28th Sunday of the Year

Dear Friends in Christ,

The First Principle of Evangelical Catholicism states that “The Lord Jesus Christ is the crucified and risen Savior of all mankind, and no human person can fully understand his life or find his dignity and destiny apart from a personal friendship with the Lord Jesus. It is not enough to know who Jesus is; we must know Jesus.”

The first claim made here is absolute and uncompromising: that Jesus of Nazareth is the only savior of the entire human race and that his identity as the Messiah is finally and fully revealed in his crucifixion and resurrection. In an age that prizes individual choice above all else, this claim is often rejected as offensive, but in every age Christ is a stumbling block: “For Jews demand signs and Greeks seek wisdom, but we preach Christ crucified, a stumbling block to Jews and folly to Gentiles, but to those who are called, both Jews and Greeks, Christ the power of God and the wisdom of God.” (1 Cor 1.22-24) The Lord Jesus is either the Son of God, or he is not. He either was conceived without a human father, or he was not. He is either the Second Person of the Most Holy Trinity, or he is not. And on the answers to these questions turns the entire Christian religion, because Jesus of Nazareth is (in C.S. Lewis’s famous formulation) one of only three things: he is either liar, lunatic, or Lord.

Next, if Jesus is Lord (meaning the eternal Word by whom, through whom, and for whom all things were made) then the next part of the first principle follows: our lives are unintelligible until we know the Lord Jesus and live as his students and his friends. To Catholics of a certain age, this claim will sound strange because at times in our recent history there was insufficient emphasis in catechesis on the necessity of a personal friendship with the Lord Jesus, and for this reason the very language sounds Protestant and decidedly un-Catholic. But the best of Catholic tradition, taught by the Church and lived by the saints, always puts a true human relationship with Jesus in first place, as Joseph Cardinal Ratzinger explained in his homily to the College of Cardinals on the day before he was elected Benedict XVI: “Our redemption is brought about in this communion of wills: being friends of Jesus, to become friends of God. The more we love Jesus, the more we know him, the more our true freedom develops and our joy in being redeemed flourishes. Thank you, Jesus, for your friendship!”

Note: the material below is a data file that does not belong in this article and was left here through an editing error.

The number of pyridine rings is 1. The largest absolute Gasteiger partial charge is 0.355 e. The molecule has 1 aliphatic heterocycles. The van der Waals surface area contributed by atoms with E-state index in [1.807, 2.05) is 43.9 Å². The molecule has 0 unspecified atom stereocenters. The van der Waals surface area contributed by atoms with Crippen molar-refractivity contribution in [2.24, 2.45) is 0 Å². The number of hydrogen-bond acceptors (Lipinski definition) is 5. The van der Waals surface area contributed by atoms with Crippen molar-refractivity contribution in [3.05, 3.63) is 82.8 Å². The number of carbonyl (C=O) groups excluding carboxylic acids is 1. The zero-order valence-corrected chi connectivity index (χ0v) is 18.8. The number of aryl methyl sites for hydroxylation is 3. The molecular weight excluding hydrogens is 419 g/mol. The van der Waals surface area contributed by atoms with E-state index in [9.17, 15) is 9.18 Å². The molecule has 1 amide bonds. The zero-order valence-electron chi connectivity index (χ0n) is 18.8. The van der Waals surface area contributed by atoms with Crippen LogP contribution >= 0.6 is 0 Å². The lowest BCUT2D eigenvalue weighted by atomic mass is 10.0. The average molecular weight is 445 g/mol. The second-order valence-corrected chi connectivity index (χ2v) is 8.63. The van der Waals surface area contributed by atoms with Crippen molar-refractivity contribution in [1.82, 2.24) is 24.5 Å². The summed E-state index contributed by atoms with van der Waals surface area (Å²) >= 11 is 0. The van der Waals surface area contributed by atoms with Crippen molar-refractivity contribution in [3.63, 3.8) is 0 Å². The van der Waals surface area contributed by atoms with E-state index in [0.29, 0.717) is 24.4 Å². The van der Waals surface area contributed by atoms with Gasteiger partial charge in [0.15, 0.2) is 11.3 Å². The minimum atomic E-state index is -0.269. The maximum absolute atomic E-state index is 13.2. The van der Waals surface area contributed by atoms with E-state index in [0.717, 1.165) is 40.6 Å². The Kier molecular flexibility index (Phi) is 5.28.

This is why it is not enough to know who Jesus is; rather, we must know Jesus. And we come to know Jesus in the Holy Scriptures, in the Sacraments of the Church, in prayer both alone and with other Christians, in service to the least of his brethren, and – above all – in the “breaking of the bread,” the Most Holy Eucharist. Becoming Evangelical Catholics means that we must seek to know Christ in all of these ways on a regular basis and open our hearts and minds to him as he reveals himself for our salvation and the salvation of the world.

Father Newman